I had a great time at the archaeological center, mostly because they were friendly and didn't question what I was doing to their artifacts (you would not believe how often I have to argue with people to simply let me take a bead off a necklace for a bit). I even got to take a lead isotope sample from a gilt crown! I had lunch in their cafeteria which was fun, then back to finishing my work. The people who make the Dino-lite portable microscope should be paying me at this point. I think I've had three different people decide to buy one since I started my research. (It is pretty damn cool to have a strong magnification portable microscope that takes pictures and video and fits in the palm of your hand.) Once I was finished, it was around 3pm so I decided to go to the nearby national museum. Nearby being relative - they actually gave me a ride there. I stored my luggage and went to see the actual artifacts from all those tombs. There were so many loose beads I want to study!

I bought some souvenirs and considered walking back but my feet were killing me so I gave up and caught a taxi back to the hotel. I dropped off my bag then headed downstairs because the first floor was a sauna and as someone staying there I got a half price entry (cost about $1.50). It was a small jjimjilbang with three pools and two saunas total, but just perfect for relaxing for an hour or so after so much work and walking. I soaked and sweated it out before heading upstairs for a quick shower (I tend to be allergic to some of the stuff they put in their water so it's better for me to shower after most jjimjilbang). Then I relaxed, getting some work done for an upcoming conference and vaguely watching an American movie called Crossing Over about illegal immigrants trying to get into the US. Harrison Ford was pretty much the only good thing about that movie.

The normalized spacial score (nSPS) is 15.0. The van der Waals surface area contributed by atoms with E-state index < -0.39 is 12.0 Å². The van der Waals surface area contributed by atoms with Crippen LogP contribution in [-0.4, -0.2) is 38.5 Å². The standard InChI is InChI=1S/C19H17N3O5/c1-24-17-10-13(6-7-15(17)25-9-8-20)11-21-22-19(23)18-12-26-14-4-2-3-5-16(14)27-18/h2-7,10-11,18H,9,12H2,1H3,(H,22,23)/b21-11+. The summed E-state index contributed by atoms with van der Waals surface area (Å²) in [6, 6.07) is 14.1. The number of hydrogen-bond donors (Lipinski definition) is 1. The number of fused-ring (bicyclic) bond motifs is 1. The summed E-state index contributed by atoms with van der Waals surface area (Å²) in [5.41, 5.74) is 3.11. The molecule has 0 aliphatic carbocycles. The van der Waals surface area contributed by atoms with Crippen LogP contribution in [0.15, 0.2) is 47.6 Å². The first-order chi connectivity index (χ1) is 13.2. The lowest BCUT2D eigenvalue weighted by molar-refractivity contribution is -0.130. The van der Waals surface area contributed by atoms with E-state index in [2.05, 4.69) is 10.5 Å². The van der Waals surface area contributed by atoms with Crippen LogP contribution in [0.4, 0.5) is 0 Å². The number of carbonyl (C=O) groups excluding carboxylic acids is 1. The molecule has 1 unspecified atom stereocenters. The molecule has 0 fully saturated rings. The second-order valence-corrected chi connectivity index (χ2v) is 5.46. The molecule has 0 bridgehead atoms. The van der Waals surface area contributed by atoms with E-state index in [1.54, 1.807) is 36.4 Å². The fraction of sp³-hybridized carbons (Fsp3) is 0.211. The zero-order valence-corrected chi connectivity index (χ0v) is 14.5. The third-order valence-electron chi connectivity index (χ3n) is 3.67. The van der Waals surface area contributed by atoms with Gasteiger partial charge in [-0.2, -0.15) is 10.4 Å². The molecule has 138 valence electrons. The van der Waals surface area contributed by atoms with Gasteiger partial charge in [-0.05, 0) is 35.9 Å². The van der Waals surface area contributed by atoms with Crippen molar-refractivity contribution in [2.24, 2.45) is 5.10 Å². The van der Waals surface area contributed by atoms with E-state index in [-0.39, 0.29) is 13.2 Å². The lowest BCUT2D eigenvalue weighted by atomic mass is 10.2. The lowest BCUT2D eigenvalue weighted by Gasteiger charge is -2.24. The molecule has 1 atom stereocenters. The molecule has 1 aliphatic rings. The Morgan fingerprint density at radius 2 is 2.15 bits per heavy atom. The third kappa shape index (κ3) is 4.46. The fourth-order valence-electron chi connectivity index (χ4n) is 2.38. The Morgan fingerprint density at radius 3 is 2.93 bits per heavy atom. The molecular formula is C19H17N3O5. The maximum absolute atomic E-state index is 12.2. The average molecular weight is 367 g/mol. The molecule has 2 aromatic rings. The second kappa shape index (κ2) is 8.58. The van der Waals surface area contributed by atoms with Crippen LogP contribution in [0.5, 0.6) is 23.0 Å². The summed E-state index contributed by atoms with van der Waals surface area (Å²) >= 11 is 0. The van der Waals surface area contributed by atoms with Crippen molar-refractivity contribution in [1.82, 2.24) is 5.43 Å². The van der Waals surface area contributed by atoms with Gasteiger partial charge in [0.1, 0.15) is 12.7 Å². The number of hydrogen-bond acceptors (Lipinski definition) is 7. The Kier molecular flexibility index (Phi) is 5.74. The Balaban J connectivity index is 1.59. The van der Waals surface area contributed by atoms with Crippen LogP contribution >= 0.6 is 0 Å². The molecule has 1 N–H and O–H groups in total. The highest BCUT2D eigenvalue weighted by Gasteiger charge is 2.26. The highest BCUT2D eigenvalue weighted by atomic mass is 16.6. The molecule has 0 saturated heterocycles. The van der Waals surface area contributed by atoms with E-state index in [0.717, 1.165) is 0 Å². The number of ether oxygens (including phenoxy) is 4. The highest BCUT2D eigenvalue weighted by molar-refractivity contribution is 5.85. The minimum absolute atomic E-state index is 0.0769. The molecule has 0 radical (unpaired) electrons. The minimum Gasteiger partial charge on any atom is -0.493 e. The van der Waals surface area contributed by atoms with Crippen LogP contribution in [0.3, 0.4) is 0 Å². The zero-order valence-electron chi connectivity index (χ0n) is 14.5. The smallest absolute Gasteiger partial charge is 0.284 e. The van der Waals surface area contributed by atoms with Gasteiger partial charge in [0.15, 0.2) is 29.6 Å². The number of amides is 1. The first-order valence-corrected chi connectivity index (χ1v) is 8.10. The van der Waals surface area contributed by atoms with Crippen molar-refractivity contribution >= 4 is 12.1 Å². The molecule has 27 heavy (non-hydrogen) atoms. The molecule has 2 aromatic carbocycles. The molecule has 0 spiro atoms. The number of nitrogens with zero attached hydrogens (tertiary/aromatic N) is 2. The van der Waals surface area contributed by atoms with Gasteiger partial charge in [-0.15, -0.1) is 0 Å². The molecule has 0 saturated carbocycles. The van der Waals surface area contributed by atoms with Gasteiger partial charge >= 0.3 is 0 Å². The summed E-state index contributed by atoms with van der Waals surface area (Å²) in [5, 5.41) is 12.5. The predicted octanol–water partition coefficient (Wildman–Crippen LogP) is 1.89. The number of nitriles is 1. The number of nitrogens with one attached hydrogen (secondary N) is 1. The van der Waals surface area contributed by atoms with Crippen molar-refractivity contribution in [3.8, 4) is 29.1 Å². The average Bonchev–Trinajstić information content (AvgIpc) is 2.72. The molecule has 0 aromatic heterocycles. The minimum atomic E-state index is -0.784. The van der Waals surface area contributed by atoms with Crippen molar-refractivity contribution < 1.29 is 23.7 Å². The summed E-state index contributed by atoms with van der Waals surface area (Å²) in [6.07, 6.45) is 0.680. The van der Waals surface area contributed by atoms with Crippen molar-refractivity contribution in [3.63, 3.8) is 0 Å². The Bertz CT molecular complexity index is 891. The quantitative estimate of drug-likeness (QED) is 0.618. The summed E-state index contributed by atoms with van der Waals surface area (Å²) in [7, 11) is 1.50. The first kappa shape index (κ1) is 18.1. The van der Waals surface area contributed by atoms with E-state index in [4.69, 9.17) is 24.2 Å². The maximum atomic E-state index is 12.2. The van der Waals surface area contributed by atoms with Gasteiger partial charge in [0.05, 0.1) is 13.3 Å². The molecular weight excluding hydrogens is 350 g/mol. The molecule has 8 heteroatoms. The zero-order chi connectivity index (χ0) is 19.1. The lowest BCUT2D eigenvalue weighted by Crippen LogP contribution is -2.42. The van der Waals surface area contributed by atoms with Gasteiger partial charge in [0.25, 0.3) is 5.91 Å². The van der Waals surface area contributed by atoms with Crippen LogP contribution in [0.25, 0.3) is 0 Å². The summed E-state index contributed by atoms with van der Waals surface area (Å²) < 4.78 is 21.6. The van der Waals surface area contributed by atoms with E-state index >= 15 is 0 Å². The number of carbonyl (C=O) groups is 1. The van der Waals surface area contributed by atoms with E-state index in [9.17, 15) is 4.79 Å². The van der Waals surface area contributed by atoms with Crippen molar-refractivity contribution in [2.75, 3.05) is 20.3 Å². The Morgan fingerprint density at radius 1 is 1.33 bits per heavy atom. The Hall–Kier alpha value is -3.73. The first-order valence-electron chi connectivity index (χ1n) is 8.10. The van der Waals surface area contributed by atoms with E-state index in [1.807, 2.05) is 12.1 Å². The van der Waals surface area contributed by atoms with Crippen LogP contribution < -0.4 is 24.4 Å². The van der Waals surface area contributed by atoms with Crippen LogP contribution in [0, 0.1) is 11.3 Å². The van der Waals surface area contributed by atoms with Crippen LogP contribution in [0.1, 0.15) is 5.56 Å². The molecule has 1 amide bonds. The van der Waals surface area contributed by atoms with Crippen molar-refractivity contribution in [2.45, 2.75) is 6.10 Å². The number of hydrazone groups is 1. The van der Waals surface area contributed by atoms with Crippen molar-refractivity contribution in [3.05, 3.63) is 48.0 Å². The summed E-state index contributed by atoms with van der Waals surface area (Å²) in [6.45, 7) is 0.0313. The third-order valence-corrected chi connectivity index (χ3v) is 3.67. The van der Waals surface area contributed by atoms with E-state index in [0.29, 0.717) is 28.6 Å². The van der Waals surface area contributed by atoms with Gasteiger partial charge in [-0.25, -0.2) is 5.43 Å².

The next day, I checked out and stored my luggage in the hotel before hopping on a bus for a hour to visit Bulguksa temple, arguably the most famous temple in Korea. It is, like most temples here, in the mountains, hence the long bus ride. Once there, I had to walk up the hill a bit and buy a ticket before hitting the actual temple grounds. It was very pretty, though there were a lot less tourists than I expected. I'm not sure if this is because it was a Thursday, because of MERS, or because it was early in the morning and the tour buses hadn't gotten there yet. There were very few tourists everywhere I went all day, but it was drizzling. One of the stupa was under emergency reconstruction so I had to be creative about taking some pics to avoid the ugly gray building in the center, but overall, it was a beautiful temple and well worth the visit.